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Marketplace
The Big Book

The economics of kidnapping

Kai Ryssdal, Maria Hollenhorst, and Daisy Palacios Apr 30, 2019
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Philippine soldiers walk along a highway as they return to camp after an armed encouter with members of militant kidnap-for-ransom group, Abu Sayyaf, in the Sulu province on the southern island of Mindanao on August 26, 2016.
STRINGER/AFP/Getty Images

Kidnappings are plots for thrillers all the time, from “The Transporter” (2002), to “Taken” (2008), to “Kidnap” (2017). The reality is that kidnappings for ransom, or criminal kidnappings, are the stuff of corporate and personal nightmares. They’re also big business. The kidnap-for-ransom market is far more sophisticated than what might be depicted on the big screen. Marketplace host Kai Ryssdal recently spoke with Dr. Anja Shortland, author of: “Kidnap: Inside the Ransom Business.” The following is an edited transcript of their conversation. 

Kai Ryssdal: The thrust of this book — which was so fascinating — what we have here is an organically derived governance of a criminal marketplace, right?

Anja Shortland: That’s exactly right. So what we have is a governance structure that helps people who operate normally in the legal economy to contract with people outside the legal economy, i.e. the criminal underworld.

Ryssdal: The key, it seems to me, to this entire thing working are the insurance syndicates, right? The external forces who come in and say: “This is what the boat is worth. This is what the situation is worth. We’re not going to pay more than this…” Without insurance companies, this market, in essence, falls apart.

Shortland: That’s absolutely right. The problem with this particularly tricky trade is that for the family, and for the ship owner, and for the firm, this is a one-off transaction with a counter-party that you don’t trust, that you don’t know, that you know will cheat you. And the only thing that will keep them behaving, and keeping to their promises, is the shadow of the future. The fact that they want to do this again, and again, and again. So you need an infrastructure that collects the information about those counterparties that keep their promises, not punishes the counterparties that go rogue. And that information infrastructure, as you say, has been created by a number of syndicates at Lloyd’s of London, who sell kidnap-for-ransom insurance.

Ryssdal: And it’s only out of Lloyd’s, right? I mean, Lloyd’s is the big name, obviously, in global insurance, and they’re the ones, ain’t nobody else.

Shortland: That is right, but Lloyd’s is a market. So there are about 20 syndicates who are competing for kidnap-for-ransom insurance contracts. They underwrite them in the Lime Street underwriting room, which means that you’ve got a fantastic system for exchanging information, but doing so extremely discreetly.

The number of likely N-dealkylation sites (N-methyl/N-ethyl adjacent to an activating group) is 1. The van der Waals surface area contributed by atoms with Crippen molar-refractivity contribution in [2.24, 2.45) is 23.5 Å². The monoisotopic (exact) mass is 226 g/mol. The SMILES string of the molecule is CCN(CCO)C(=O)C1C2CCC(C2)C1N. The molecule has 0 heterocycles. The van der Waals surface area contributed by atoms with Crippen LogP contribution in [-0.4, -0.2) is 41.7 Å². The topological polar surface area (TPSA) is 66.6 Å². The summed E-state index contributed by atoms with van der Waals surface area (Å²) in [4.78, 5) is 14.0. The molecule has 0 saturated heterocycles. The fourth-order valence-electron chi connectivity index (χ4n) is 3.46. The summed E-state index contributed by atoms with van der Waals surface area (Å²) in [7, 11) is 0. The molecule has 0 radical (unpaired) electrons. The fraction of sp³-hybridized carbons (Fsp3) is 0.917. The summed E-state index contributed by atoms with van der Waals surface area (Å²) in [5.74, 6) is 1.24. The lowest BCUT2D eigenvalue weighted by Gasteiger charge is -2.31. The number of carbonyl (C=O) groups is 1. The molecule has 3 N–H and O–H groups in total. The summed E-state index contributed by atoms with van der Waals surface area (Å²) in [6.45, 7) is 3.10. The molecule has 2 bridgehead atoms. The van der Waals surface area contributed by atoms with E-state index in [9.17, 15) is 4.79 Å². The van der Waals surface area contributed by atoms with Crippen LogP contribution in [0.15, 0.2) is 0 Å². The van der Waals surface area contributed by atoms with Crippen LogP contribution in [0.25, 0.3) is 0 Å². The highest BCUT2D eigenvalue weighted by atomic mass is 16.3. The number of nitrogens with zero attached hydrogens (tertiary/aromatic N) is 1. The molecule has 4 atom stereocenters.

Ryssdal: When you say “Lime Street underwriting room,” are they all sitting in the same room, these insurers?

Shortland: That is the fascinating thing about this market. That you’ve got a club of people who can cooperate but who will also fiercely compete with each other for business.

Ryssdal: Yeah, that competition thing is interesting. But look, on that subject of information, so these insurance brokers have all this information because they’re sitting next to each other, on the other end of this trade though, right? Because that’s what it is. On the other end of the trade are the kidnappers, the murky, don’t-necessarily-play-by-the-rules, aren’t-going-to-tell-you-what’s-really-going-on kidnappers. So, how do you deal with that information incompleteness and asymmetry?

Shortland: So, if you have kidnap-for-ransom insurance, you get help negotiating a ransom and making that transaction work from very, very experienced crisis responders. And they collate that information that they have, because, ultimately, a lot of these groups do this kind of thing over and over again. So, over time, you know how they behave, you know what their expectations are, you can manage their expectations. That way, rather than having every ransom negotiation completely probing how much a particular person or boat is worth, you establish a ransom sum level, everyone works towards that and that makes it much easier to agree.

Ryssdal: This is going to sound like a crazy thing to say, but the kidnap-for-ransom market actually works. Most of these hostages and the boats, or whatever, they are actually returned, repatriated and go on about their lives.

Shortland: Absolutely. So that was the big puzzle that motivated my research, that if you’re insured for kidnap for ransom, then 97.5% of hostages come back alive. How can that possibly be, given how fiendishly tricky it is to interact with a criminal counterparty? So, that was my starting point: How does it work? And I look at these processes, these institutions, all these agencies that tie up every loose end that there is in this fiendishly tricky process, to make sure that people come back alive.

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